Managed groundwater development for water-supply security in Sub-Saharan Africa: Investment priorities
AbstractIn numerous countries of Sub-Saharan Africa the strategic agenda of the water-sector is undergoing substantial change because of demographic pressure, climate change and economic transformation. Two new policy questions are arising from the need to make better use of available groundwater storage to improve water-supply security:
• What is the scope for promoting much increased groundwater use for irrigated agriculture, and how might the investment risks be reduced and sustainable outcomes ensured?
• How can the demand to expand urban groundwater use, for both further supplementing municipal water-supply systems and for direct in situ water supply, be best channelled to maximise the benefits whilst minimising the risks?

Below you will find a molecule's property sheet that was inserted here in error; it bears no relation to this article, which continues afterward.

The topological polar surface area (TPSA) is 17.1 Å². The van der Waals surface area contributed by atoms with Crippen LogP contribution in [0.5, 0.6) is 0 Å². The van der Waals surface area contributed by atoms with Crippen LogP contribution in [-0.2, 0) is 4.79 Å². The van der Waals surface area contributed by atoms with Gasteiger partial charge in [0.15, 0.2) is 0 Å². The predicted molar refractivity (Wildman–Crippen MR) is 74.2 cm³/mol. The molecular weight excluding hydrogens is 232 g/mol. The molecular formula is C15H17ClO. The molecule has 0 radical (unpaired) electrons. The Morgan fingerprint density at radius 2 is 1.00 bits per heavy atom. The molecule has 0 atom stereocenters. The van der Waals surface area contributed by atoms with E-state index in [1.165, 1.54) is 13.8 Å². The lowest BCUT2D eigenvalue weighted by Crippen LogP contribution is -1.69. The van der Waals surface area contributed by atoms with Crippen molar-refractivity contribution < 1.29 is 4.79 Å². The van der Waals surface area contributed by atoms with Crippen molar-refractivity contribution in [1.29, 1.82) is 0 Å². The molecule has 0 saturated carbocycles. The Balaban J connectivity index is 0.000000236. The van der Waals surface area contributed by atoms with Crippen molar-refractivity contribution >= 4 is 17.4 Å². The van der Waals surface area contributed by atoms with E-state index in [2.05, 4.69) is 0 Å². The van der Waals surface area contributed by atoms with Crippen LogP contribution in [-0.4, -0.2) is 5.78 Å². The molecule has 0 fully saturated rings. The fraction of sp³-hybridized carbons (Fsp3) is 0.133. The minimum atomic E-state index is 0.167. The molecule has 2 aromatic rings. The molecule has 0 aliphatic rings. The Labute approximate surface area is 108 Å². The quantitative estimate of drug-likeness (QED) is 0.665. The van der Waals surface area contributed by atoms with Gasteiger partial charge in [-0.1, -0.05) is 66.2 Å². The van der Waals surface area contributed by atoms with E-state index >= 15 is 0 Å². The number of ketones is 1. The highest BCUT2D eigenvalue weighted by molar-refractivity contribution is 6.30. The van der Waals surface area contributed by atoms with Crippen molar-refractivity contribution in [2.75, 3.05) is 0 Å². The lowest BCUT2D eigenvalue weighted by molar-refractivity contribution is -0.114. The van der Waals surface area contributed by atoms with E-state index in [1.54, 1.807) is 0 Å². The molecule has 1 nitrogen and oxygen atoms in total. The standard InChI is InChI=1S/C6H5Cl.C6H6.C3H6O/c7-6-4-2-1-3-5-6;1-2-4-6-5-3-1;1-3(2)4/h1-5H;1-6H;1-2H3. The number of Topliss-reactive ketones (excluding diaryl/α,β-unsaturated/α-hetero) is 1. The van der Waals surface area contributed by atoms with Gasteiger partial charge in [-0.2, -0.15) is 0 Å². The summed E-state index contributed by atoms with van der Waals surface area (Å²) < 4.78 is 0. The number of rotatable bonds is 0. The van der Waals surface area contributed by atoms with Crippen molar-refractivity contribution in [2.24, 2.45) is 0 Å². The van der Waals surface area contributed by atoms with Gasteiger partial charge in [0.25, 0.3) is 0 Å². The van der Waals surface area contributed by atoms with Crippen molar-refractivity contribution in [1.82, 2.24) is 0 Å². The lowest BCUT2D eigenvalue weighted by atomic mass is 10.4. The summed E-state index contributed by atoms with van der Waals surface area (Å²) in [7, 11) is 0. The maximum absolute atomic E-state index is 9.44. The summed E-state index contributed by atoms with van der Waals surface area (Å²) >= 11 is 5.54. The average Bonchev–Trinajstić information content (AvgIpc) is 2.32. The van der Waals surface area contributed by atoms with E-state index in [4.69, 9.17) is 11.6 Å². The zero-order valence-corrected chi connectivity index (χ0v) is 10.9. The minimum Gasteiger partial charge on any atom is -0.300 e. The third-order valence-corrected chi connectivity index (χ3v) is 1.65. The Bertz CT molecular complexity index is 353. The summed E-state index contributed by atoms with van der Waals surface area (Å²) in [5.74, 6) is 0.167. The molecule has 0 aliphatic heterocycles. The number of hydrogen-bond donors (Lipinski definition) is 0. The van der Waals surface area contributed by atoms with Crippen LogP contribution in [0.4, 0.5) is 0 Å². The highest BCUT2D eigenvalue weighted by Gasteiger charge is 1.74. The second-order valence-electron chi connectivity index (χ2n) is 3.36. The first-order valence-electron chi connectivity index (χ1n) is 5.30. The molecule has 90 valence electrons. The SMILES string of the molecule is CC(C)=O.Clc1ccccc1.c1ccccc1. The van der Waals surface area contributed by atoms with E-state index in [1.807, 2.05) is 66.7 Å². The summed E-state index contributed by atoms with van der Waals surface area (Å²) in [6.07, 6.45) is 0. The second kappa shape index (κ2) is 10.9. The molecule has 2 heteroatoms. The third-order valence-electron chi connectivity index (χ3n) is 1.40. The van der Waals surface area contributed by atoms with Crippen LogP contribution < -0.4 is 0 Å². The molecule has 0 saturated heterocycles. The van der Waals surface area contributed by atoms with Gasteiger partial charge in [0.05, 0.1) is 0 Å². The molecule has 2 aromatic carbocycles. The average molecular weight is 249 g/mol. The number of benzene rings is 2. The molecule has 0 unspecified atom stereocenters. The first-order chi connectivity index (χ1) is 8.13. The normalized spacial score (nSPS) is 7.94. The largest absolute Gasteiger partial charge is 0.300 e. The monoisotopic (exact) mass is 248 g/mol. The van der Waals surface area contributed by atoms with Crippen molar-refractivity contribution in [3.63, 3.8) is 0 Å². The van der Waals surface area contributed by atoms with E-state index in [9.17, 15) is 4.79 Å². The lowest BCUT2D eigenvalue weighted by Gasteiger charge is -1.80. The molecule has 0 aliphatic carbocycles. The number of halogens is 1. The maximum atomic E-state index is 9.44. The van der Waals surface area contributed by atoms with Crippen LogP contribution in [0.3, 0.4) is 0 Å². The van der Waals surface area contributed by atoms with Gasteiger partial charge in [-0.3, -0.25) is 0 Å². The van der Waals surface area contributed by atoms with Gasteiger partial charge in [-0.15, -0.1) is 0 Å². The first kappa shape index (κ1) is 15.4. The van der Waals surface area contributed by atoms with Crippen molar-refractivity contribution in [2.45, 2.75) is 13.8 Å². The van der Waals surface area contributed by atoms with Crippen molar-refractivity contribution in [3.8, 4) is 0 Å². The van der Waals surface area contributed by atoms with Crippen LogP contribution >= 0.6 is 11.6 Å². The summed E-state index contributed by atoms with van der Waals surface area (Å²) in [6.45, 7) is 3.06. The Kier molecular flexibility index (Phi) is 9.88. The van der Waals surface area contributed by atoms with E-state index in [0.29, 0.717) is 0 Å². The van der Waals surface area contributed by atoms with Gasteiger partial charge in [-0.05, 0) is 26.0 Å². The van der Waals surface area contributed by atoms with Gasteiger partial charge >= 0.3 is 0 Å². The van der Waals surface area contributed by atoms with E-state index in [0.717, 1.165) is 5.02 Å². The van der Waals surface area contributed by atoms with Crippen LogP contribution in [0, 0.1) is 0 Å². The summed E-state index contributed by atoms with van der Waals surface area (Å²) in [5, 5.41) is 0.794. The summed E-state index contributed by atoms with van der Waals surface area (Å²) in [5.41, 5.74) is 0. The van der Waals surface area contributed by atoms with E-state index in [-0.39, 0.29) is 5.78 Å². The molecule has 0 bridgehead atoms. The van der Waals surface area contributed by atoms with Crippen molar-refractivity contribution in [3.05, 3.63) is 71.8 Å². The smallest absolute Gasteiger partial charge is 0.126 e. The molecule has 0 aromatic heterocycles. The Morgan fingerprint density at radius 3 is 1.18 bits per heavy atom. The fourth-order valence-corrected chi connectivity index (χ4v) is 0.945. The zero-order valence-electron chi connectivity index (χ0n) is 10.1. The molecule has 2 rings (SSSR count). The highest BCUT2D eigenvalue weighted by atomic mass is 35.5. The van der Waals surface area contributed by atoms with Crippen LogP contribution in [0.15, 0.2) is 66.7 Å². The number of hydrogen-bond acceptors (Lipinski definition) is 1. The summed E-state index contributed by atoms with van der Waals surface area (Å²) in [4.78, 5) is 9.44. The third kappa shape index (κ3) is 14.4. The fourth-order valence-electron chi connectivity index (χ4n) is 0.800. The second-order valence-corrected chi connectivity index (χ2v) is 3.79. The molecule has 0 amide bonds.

This ‘new agenda’ poses very different challenges from the long-standing requirement to provide rural water supplies of adequate coverage, reliability and quality (which, while still not yet fully addressed, is outside the scope of this paper). Balanced answers to these new questions are needed to provide a sound basis for appropriate investment policies on managed groundwater development and adequate institutional provisions for their implementation. They are discussed here from the standpoint of the GW-MATE experience in some World Bank-supported projects in eastern Africa during 2001-2010, together with a review of some developments in western Africa and insights from parts of Asia and Latin America.